18 . The national court considers that the surrender, on expiry of the lease, of a farm which, as leased, was not a milk-producing holding, cannot be regarded as a case comparable to the grant of a lease of a milk-producing holding to which a quota already attaches : in the latter case, the lessor, who has attracted the quota by his efforts, continues to receive the benefit of the quota through the rent, while in the former case the tenant, on expiry of the lease, will, in the absence of any provision for compensation, lose all the benefit of the quota "earned" by his efforts . Although it is not spelled out in the order for reference, it is the logical consequence of the national court' s reasoning that in a case such as that under consideration, the quota would not revert with the land to the landlord but would, presumably, remain with the tenant .
19 . I do not think that it is possible to accept that reasoning . Article 5(3 ) of Regulation No 1371/84 requires a comparison to be made between two legal transactions - in this instance, the grant and expiry of a lease - in order to determine whether those two transactions as such, and independently of other considerations, may be said to have comparable legal effects as far as producers are concerned . The character of the holding when leased, and the question of which of several producers may be said to have a better title to the quota, is essentially irrelevant to that comparison . Looked at in this way, the legal effect of the surrender of a lease must be seen as essentially the same as that of its grant, namely, the transfer of the leased property from one party to the other .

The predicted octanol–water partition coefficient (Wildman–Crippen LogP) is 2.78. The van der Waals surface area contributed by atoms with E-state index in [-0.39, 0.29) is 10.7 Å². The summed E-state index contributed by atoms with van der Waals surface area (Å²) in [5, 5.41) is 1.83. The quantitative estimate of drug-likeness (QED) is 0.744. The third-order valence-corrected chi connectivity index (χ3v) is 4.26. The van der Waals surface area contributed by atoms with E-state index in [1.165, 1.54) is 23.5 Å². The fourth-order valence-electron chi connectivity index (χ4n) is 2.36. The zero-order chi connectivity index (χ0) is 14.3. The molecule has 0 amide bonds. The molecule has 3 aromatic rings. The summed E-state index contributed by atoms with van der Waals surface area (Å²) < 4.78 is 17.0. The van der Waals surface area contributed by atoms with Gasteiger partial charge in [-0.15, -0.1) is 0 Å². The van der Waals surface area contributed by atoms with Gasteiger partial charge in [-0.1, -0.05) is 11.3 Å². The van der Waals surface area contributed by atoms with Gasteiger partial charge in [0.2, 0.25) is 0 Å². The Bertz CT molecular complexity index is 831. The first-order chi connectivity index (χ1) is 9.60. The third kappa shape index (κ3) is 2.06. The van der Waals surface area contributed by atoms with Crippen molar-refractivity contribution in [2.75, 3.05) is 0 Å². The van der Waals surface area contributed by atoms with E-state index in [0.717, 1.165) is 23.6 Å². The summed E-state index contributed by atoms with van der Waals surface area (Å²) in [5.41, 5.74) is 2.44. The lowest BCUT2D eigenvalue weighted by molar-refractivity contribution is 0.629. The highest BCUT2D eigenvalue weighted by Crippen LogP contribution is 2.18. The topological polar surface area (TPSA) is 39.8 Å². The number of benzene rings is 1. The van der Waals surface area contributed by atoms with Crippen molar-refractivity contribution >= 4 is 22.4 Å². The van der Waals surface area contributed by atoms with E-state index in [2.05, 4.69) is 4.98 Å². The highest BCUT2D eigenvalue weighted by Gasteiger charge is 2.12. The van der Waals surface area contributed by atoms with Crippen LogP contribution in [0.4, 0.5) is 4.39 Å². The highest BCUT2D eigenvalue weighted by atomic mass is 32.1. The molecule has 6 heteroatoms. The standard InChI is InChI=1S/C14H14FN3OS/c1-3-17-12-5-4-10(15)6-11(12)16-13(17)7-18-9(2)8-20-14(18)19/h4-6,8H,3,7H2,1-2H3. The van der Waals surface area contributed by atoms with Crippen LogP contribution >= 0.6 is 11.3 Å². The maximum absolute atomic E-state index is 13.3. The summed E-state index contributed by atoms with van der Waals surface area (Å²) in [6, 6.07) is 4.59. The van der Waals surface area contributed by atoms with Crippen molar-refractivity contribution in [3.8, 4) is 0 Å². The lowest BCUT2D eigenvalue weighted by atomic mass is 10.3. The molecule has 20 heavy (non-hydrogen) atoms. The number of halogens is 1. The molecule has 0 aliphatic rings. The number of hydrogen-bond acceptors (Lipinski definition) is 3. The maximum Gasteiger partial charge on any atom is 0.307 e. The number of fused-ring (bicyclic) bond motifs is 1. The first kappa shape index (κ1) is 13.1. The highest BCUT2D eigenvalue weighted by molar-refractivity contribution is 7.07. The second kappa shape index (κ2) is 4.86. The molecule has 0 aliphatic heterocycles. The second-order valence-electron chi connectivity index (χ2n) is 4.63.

20 . Acceptance of the national court' s view would moreover give rise to a substantial breach in the principle - expressed in Article 7 of Regulation No 857/84 and Article 5 of Regulation No 1371/84 - that the quota follows the land on transfer, since, as is pointed out in the written observations submitted by the Commission, the United Kingdom and the defendant in the national proceedings, it is common practice in a number of Member States for tenant farmers to lease only land and buildings and to provide dairy cattle and equipment themselves . The national court' s view is also inconsistent with the specific provisions of the legislation - namely Article 7(4 ) of Regulation No 857/84 and Article 5(4 ) of Regulation No 1371/84 - which, by way of derogation from the principle that the quota follows the land, permit Member States to provide, in a narrowly defined category of cases, that outgoing tenants may retain all or part of the quota if they wish to continue milk production . Acceptance of the national court' s view could result in a much larger number of outgoing tenants being entitled to retain all or part of the quota, without any commitment on their part to continue milk production . I would therefore answer the second question also in the affirmative .
The underlying questions